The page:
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how do internships abroad help?

Friday 19 February, 2010

I caught with interest this article in the Chicago Tribune by Julie Wernau Americans chase internships abroad as a gateway to work.  I wholeheartedly agree that a foreign internship differentiates employee candidates in the job market, but employers should not expect to hire interns who are cultural experts in the countries where they did their internships.  They’re a great start in learning about the rest of the world, but only that.  Internships are for a limited term, usually on a few months, & it’s simply not possible to learn all of the nuances of a foreign culture in that short period of time.  There are a lot of business people I’ve gotten to know who fly around the world, do a lot of deals, & think they’re intercultural experts.  They’re not.  The article notes that even studying abroad is very different & much more sheltered than working abroad.  Even a 3 month internship is too short to pick up all the differences in the workplace.  You can’t develop any fluency in a language in a few months.  Work environments change from season to season.  I lived & worked in Germany for 2 years, & it wasn’t until the time I left that I felt that I “knew” the Germans.  I think one can learn to defer judgement, be non-judgemental, & learn/adapt to working in a foreign culture, but to expect a young person who doesn’t even know that much about his/her home country’s work environment to contrast/compare with a foreign one is just asking too much.

It’s great that the number of foreign internships has increased so much the last few years (6,950 in Y2K to 13,658 in 2008), but that # still should be much higher.  For example, according to the Institute of International Education, the US 2008 figure is not even as much as Germany sends to the Netherlands.  For a country with a population of 300 million, 13,658 is still very low.

I don’t like the fact that foreign internships are positioned as a last resort, i.e., “I couldn’t get a job, so I left the country.”  In my mind, foreign internships are worth pursuing in their own right, regardless of the current job situation.  The experience gained is immense & will help you in many work situations later in your career.  Quotes like, “I would love to go anywhere,” strike me as unfocused & unrealistic.  If that’s how you’re going about finding a global job, that’s what you’ll get-a job that anyone could get anywhere.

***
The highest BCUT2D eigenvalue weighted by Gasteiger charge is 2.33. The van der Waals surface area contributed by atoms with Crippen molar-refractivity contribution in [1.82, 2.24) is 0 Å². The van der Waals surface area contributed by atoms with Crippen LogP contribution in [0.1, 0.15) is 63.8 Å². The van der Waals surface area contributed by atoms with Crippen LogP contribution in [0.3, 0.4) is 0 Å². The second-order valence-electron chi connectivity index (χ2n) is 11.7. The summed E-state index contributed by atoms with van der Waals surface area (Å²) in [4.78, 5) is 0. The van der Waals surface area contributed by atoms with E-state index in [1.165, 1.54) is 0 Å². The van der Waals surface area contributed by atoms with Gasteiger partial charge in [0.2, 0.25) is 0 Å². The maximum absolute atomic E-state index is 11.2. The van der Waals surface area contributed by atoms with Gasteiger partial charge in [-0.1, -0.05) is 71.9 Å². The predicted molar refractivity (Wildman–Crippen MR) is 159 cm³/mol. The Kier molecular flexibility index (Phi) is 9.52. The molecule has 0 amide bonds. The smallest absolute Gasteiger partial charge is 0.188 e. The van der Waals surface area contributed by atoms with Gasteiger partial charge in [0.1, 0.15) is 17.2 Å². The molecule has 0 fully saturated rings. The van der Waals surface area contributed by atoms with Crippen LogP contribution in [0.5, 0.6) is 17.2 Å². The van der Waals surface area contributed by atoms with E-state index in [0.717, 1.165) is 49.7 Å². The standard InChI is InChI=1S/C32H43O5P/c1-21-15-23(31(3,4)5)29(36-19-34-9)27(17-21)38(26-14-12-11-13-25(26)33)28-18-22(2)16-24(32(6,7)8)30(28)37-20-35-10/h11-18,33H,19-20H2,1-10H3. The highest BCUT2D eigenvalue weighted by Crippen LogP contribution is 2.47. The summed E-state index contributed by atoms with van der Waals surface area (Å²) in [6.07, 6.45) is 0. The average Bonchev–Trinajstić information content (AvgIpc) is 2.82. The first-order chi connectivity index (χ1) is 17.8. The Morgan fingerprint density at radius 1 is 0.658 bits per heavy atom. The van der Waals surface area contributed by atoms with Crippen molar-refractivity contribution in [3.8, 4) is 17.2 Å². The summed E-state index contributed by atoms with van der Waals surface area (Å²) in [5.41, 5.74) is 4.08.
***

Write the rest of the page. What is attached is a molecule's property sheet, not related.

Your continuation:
It’s a shame these kinds of opportunities are available only pretty much for younger workers.  I think there are many older workers who would appreciate the opportunity to gain some work experience abroad.  Combining deeper experience with the respect afforded to older workers in other countries, those workers can add even more to the workplace than younger workers.  Supposedly 1/3 of the Association for International Practical Training‘s placements were young professionals.  Since it doesn’t look like they serve any group other than younger workers, (other than lawyers), the other 2/3 must be simply non-professional young workers.  That’s a shame.

I can relate to the experiences of world-travelers who are having difficulties finding a job.  I find it somewhat hypocritical that supposedly american “employers are looking to hire people who understand the economies & cultures of the world.”  Frankly, I don’t see it.  I cross paths with many well-educated, experienced, & culturally-knowledgeable people who repeatedly tell me that their international experience means nothing to potential employers.  My impression is American employers continue, in their insular & parochial ways, to prefer hard skills over soft, which when approaching global markets is a mistake.  American firms miss the boat by not recognizing the skills necessary to compete in world markets.  Hopefully some day  they’ll wake up.

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